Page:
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Boots really should have drowned Edward in the bathtub when he'd had the chance back when he was in the fifth grade and Edward was not very large or very fast.

Now--Edward was both as well as mouthy, and Boots could not, even with the very vast resources of his incorrigible and nerveless roommate think of a way to murder him quietly.

"You told Mom what?" Boots demanded.

Edward looked back at him placidly. "I don't see what the big deal is." He glanced at Bruno, who was sprawled in an undignified mass of limbs on his bed, entire body shaking from guffaws, clutching at his pillows. "Bruno doesn't seem to care."

Boots' eyes bulged out of his skull, and he could feel his entire head turning the color red of a beefsteak tomato.

"He's laughing too hard to breathe!" Boots shouted, hysterical. "Of course he doesn't care!"

Edward rolled his eyes, as if he was the one being slighted.

"Look, Melvin, I really don't see the problem. Mom was on my case about not doing so hot in Trig, so I told her something so she'd lay off a little. It's not like you're going to get disowned or anything--they always liked you better," Edward confided.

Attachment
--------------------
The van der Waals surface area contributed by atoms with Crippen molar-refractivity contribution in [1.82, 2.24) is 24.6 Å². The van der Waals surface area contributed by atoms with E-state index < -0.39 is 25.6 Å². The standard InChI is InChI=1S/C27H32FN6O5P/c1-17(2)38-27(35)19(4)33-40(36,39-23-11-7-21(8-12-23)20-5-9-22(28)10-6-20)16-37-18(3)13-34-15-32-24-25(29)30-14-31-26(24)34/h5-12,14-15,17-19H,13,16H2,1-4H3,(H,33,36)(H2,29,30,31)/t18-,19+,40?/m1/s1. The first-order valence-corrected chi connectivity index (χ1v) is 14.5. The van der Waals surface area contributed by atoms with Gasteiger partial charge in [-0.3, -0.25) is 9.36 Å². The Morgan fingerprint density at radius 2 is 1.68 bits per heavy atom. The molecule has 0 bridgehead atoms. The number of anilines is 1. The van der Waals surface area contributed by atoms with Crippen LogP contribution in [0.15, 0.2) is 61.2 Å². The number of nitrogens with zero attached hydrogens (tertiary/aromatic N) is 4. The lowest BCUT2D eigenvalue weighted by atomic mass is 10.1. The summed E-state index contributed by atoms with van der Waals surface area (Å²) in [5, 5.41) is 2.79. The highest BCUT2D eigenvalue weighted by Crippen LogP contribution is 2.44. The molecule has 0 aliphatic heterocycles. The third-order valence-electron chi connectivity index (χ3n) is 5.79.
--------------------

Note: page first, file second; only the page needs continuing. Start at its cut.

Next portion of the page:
Boots rubbed his temples so hard he worried he'd puncture his skull. At that point, it'd be a positive.

"You--I--I can't even think of a word for you!" Boots exploded. "You rat! You ass! You little shit!"

Bruno, who seemed to have managed to catch his breath again, rolled over in his bed. Wiping at his eyes, he gasped out, "Now, Melvin, keep your voice down. You know how it upsets me when you shout."

Boots glared and pointed at Bruno, yelling, "You! You with the laughing! You stop right now or I drown you in the tub tonight!"

But because Bruno really was as incorrigible and nerveless as Boots liked to tell people he was, Bruno just winked and said, "Kinky."

"I think it's good that he's getting into the spirit of things," Edward argued.

Before Boots could launch himself across the room and give his little brother a tracheotomy through his left nostril, Edward raised one eyebrow and said, "Anyway--the only reason she believed me at all is because all you ever talk about when you're at home is how awesome and great and cool Bruno is."

Boots turned six shades of red all at once.

From his bed, Bruno said to the ceiling, "And it's all true."

"Whatever," Edward muttered, and went on, "My point is, you know how Mom and Dad are. They're going to go into nuclear meltdown for about a week, and by the time they finally get up the balls to call you up and ask about it, you can just laugh and be like, whatever, I sleep with six girls an hour. End of story, happily ever after, nobody has to wear a purple triangle and we all go home happy."